The government’s plan to curb the High Court’s authority distracts from the fact that on most of Israel’s discriminatory and anti-democratic laws and policies, the two institutions see eye to eye.
By Amjad Iraqi
In recent weeks, the Israeli media has reported on Prime Minister Netanyahu’s plan to propose new legislation that would grant the government more authority over the selection of High Court justices, as well as limit the court’s judicial review power. The plan has been blocked by center-right Kulanu leader Moshe Kahlon as a condition for joining the new coalition, but Likud and its far-right partners have not ruled out re-introducing it in the future. Chief Justice Miriam Naor also denounced the plan at a conference last week, saying that the Court must retain its position as “the last barrier against harm to human dignity” in Israel.
The dispute over the proposed legislation has largely been framed as the latest episode in a long-standing confrontation between right-wing politicians and the judiciary over the extent of the latter’s integrity and independence. This framing is only partly true: the government and the High Court have indeed clashed on many important issues in recent years, including the internment of African asylum seekers at the Holot detention center, and some incidents of Jewish outposts built on private Palestinian land in the occupied West Bank.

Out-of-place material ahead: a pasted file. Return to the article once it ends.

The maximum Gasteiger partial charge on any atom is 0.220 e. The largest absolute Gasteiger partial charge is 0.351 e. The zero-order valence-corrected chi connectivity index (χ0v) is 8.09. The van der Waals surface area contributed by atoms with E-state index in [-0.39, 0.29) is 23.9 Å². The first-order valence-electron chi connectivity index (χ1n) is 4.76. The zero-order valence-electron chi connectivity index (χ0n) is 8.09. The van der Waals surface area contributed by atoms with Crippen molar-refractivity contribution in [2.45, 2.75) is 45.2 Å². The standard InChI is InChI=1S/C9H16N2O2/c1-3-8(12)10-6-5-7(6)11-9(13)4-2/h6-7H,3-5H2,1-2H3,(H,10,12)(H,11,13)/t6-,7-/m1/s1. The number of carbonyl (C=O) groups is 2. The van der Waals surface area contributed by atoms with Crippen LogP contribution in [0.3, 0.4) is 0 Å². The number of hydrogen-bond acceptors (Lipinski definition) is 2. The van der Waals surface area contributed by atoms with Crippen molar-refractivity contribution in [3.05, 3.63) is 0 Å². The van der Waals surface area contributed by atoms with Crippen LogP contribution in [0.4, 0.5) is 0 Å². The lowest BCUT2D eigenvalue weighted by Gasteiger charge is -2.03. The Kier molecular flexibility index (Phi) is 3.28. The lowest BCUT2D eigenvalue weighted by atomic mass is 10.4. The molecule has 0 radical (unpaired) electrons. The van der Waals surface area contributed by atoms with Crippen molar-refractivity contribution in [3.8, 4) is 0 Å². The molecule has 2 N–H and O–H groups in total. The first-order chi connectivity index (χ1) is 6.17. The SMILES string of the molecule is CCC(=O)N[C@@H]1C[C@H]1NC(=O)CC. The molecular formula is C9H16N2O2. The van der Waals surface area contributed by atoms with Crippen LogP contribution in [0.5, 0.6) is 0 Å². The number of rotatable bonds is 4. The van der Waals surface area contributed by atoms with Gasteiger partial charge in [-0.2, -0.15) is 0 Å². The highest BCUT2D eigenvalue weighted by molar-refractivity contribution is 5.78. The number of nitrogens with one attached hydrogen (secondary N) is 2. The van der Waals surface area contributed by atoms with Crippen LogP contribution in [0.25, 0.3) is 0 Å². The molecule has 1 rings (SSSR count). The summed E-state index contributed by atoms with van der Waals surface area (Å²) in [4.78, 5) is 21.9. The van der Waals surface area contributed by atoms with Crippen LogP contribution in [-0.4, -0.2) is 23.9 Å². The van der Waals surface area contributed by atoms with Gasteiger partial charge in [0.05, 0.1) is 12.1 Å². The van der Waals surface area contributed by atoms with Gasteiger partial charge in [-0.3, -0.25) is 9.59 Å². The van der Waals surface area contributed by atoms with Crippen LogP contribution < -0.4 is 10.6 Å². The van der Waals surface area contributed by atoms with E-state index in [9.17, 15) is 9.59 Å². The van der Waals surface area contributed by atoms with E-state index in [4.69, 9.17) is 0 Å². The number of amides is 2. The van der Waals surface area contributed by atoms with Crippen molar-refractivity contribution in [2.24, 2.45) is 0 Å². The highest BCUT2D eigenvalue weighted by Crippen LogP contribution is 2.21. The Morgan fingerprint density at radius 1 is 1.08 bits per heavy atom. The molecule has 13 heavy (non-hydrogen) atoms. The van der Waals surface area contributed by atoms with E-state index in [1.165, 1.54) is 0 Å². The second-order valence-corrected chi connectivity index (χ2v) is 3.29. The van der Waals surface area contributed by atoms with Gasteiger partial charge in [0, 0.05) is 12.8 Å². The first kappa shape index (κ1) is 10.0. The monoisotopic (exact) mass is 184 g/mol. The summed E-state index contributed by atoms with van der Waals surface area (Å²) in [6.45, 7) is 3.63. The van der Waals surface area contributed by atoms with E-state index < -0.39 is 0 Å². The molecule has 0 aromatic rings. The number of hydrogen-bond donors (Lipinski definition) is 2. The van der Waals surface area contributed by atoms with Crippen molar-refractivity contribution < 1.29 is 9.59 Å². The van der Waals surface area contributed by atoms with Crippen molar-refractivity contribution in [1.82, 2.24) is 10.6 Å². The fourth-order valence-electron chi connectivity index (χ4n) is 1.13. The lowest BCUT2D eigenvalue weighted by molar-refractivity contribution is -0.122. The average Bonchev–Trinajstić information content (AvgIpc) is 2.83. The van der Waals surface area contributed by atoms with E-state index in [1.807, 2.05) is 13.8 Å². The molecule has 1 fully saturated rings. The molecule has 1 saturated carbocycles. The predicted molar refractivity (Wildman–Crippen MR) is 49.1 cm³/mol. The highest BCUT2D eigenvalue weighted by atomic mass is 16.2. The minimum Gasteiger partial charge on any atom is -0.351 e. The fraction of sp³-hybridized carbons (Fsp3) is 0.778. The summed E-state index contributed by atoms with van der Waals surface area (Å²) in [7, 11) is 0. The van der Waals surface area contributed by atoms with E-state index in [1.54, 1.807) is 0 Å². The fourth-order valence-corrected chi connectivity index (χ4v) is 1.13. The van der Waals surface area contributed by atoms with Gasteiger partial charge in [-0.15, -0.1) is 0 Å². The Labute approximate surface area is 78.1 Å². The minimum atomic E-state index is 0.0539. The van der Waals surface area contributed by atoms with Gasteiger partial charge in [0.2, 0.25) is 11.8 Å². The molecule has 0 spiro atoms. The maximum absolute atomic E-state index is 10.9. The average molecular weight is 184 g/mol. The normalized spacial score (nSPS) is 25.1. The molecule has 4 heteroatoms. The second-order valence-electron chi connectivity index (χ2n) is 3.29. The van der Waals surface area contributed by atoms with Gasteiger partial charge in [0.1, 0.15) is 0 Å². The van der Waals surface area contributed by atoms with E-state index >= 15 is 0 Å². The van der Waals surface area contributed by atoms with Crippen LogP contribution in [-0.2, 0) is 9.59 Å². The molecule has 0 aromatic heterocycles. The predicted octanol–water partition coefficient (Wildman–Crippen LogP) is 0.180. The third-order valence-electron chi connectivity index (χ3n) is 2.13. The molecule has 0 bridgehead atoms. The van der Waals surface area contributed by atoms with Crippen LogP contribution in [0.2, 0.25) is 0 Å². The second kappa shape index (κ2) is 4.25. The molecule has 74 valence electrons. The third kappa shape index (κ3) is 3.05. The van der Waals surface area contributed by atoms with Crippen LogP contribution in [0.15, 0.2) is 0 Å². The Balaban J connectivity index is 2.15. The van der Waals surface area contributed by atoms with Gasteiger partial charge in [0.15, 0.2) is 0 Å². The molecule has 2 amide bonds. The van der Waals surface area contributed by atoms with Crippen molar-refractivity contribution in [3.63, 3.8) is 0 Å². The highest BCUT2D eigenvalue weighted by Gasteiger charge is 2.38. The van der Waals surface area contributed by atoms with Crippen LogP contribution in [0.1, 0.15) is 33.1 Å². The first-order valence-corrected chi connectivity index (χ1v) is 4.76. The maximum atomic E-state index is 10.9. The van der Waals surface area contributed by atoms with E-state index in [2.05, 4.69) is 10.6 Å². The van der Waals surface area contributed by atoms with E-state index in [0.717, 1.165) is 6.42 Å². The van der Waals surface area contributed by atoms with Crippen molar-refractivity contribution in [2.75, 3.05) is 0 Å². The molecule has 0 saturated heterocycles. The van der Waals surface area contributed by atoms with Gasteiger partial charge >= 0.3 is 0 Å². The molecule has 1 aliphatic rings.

However, this narrative distracts from the fact that the two institutions actually agree on most of Israel’s discriminatory and anti-democratic laws and policies, in contradiction to the Court’s self-proclaimed role as the vanguard of dignity and liberty in Israel. The cases in which clashes do occur almost never relate to “core” questions involving the Jewish character of the state or the main structures of the occupation. On those core questions, however, the Court has not only allowed the government to pursue its agendas, but has also increasingly endorsed the hostile intentions behind them.
The recent approval of the Anti-Boycott Law is one example of this. In the ruling, several justices actively adopted the discourse of Israel’s politicians that views the civil right to boycott, including against settlements, as a threat to the state. Justice Hanan Melcer wrote that boycotts could amount to “political terror;” Justice Yitzhak Amit remarked that BDS could stand for “Bigoted, Dishonest, Shameful;” and Justice Elyakim Rubinstein...Read More